Monday, August 20, 2012

"Howtoons" - Tinkering, Making and Mashing

I've had the word "Howtoons" written on my bulletin board for several years.

For me, the word has become emblematic for mashing things (anything) - combining, mixing, using them in ways you might not have thought about before - to make something new and even more useful. And there are blissfully no rules to this.

In the case of Howtoons it is using cartoons and comics to help people learn how to do things (versus pure storytelling and entertainment alone).

I love the word "Howtoons" for what it reminds me to do. It's almost a one-word checklist for:
  • Is there something completely different I can do with this thingy?
  • Can I put something from another field, sector, industry, country, department, etc. with this to get something fresh and new that I can use? (I wrote a little about this in 2008 in a post called "Keeping it Fresh" after my 5th circus performance as a spectator in a month, and again in 2011 in 10 Different Ways to Do Anything: Get Inspiration Anywhere)

And when I googled "Howtoons" just now, I was even more delighted with some of the sites that use this moniker.

At the Instructables website, they call Howtoons "weapons of mass construction" and show in comic strip format how to make everything from a Marshmallow Shooter to a Turkey Baster Flute. They say they use OpenKidsWare much like MIT uses OpenCourseWare for wider distribution.

The Howtoons website itself is more of a one-pane cartoon, very sophisticated and embedded with what makes great comics, where they manage with this format to explain how to make their alka-seltzer powered rocket and spring loaded chopsticks. They also explain that Howtoons are what you get when you take a comic book artist, an inventor and a toy designer and put them together. Another successful mash-up!

Ever in search of innovative ways to help people learn, I have been delighted with what I have heard in the last year about the "Maker" movement (not as in True Blood) and tinkering, as ways to bring innovation and creativity to learning. These were both featured at the DML (Digital Media and Learning) Conference earlier this year - they even had on their Conference Committee a "Making, Tinkering and Remixing Chair" - Mitch Resnick.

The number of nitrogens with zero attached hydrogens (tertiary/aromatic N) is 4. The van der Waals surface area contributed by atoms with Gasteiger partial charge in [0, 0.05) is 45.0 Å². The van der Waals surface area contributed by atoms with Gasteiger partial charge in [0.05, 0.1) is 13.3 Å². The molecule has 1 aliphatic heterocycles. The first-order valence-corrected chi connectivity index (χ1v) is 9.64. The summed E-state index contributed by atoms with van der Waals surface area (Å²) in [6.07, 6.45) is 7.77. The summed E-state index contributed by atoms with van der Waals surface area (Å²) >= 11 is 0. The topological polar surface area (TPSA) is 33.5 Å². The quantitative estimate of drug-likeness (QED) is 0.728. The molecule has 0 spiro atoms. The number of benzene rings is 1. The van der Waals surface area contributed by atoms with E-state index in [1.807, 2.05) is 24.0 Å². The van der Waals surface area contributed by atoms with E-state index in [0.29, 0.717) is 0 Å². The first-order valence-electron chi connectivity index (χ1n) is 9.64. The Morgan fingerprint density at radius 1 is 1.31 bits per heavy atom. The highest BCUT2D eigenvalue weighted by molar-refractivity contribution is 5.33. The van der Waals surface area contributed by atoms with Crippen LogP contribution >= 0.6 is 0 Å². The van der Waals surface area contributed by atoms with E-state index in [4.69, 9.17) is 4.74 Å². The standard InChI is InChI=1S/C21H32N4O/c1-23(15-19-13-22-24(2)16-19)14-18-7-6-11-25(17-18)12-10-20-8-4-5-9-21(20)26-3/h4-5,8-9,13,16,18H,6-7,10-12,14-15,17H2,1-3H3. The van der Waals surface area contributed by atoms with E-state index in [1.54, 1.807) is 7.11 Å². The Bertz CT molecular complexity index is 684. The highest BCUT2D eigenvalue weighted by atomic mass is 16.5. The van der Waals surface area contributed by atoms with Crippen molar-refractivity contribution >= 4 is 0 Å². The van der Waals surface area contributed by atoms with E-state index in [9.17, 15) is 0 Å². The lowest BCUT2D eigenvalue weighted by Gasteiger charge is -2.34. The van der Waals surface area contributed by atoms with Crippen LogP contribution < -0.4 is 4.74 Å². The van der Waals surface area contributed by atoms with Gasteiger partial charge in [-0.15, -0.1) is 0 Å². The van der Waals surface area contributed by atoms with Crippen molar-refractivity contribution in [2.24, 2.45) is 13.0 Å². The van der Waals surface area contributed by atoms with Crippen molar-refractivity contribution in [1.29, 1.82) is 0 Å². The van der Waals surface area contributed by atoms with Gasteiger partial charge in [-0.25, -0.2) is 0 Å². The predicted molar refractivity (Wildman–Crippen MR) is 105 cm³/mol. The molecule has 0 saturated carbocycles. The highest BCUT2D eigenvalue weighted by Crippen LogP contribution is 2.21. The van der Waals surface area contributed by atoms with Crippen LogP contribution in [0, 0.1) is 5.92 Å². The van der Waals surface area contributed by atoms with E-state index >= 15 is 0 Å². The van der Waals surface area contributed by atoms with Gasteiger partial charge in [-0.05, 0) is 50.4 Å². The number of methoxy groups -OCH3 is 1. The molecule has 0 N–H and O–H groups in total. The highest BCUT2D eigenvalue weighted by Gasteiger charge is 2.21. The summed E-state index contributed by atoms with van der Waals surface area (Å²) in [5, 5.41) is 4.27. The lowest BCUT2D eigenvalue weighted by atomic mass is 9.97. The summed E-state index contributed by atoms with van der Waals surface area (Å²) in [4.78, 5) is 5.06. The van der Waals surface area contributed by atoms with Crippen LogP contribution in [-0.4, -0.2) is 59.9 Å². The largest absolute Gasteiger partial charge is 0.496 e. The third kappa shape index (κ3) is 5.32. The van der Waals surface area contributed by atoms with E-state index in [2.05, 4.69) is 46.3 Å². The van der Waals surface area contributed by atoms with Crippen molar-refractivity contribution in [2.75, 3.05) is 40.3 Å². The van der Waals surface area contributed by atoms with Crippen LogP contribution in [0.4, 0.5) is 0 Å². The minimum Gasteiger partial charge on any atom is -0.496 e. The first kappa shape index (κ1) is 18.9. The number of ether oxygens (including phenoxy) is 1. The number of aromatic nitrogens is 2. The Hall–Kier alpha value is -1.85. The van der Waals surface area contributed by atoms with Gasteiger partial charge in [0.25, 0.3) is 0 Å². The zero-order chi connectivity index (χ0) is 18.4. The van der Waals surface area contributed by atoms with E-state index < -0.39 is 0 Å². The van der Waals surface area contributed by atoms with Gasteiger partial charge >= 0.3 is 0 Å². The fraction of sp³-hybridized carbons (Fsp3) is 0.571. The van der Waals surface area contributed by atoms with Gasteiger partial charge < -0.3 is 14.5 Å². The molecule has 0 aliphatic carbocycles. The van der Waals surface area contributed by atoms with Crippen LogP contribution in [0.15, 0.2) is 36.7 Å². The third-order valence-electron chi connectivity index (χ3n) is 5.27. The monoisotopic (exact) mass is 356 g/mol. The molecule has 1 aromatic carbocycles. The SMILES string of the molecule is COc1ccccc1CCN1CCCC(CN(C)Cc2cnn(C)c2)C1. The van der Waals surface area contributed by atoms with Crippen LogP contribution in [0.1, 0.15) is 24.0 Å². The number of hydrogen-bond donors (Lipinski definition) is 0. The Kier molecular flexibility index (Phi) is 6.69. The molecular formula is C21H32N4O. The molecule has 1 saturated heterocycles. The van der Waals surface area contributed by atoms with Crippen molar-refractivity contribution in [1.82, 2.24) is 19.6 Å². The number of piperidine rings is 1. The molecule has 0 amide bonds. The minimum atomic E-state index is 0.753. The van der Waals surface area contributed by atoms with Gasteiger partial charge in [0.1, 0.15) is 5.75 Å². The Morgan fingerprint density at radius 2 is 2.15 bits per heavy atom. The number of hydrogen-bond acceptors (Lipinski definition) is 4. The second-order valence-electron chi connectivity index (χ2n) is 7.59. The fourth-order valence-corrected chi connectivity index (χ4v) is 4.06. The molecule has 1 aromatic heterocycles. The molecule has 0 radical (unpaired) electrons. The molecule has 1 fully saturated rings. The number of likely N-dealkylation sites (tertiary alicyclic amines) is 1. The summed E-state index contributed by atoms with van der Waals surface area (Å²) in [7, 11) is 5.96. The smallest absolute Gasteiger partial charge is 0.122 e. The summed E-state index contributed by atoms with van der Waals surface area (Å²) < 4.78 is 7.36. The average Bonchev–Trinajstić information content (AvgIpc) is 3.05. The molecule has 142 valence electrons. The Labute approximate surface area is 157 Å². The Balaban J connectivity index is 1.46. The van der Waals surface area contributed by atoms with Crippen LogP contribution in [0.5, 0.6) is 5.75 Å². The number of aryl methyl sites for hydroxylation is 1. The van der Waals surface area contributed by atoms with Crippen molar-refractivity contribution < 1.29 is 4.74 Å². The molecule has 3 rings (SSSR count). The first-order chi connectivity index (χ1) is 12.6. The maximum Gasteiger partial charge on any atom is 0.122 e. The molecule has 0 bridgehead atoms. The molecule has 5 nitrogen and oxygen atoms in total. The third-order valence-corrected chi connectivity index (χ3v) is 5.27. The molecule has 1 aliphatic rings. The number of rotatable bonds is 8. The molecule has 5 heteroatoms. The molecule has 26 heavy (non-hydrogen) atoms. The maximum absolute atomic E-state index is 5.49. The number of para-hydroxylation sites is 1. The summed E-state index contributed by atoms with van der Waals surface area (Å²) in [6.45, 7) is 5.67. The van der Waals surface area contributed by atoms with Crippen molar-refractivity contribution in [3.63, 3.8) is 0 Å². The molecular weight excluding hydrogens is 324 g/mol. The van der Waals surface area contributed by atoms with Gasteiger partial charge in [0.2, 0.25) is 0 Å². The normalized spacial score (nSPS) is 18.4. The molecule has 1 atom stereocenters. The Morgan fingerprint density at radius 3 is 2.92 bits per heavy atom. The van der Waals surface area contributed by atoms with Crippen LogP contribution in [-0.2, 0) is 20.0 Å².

DML sessions included Tinkering with Tangibles (digital textiles), Making Makeshop (on designing making experiences with families), Literacies of Making, Mobile Quests (that remix public events for social change), Design Tinkering  - that was a breakout - very fun!

In the Design Tinkering workshop, each table had the same pack of materials and some instructions. Two tables each had the same instructions -e.g. there were two sets of instructions - one was prescriptive about what to do with the materials, the other said (as below) "build and explore as much as you can about the materials provided". We tinkered, and it was great fun re-purposing familiar materials into new things (the "thing" we made below lights up, not sure how useful it is otherwise, but we enjoyed our work)!

At TEDGlobal this year, we were also treated to talks on tinkering and making, with an interesting one by the co-founder of Arduino, Massimo Banzi. Arduino makes the cheap open-source microcontroller, a small programmable computer that has launched a thousand projects (like the DIY kit that sends a Tweet when your beloved houseplant needs watering.)

Another TEDGlobal speaker, Ellen Jorgensen, talked about her do-it-yourself biotechnology lab where you can walk-in and do biotech research in a community lab like GenSpace (where you can "hang out, do science and eat pizza.") TEDGlobal itself even had its own MakerSpace where you could do your own DNA extractions, among other things. I wrote about my bio-molecular self-assembly experience in TEDGlobal2012: What's Going On Right Now?

I will keep that word "Howtoons" right in front of me on my white board. For inspiration, and to prompt me to combine, recombine, mix and mash my learning tools with each other or even very different things - whether its cartoons and how-to advice or others (and I'm sure I can think of a way to use that Turkey Baster Flute in my work...some how...)

No comments: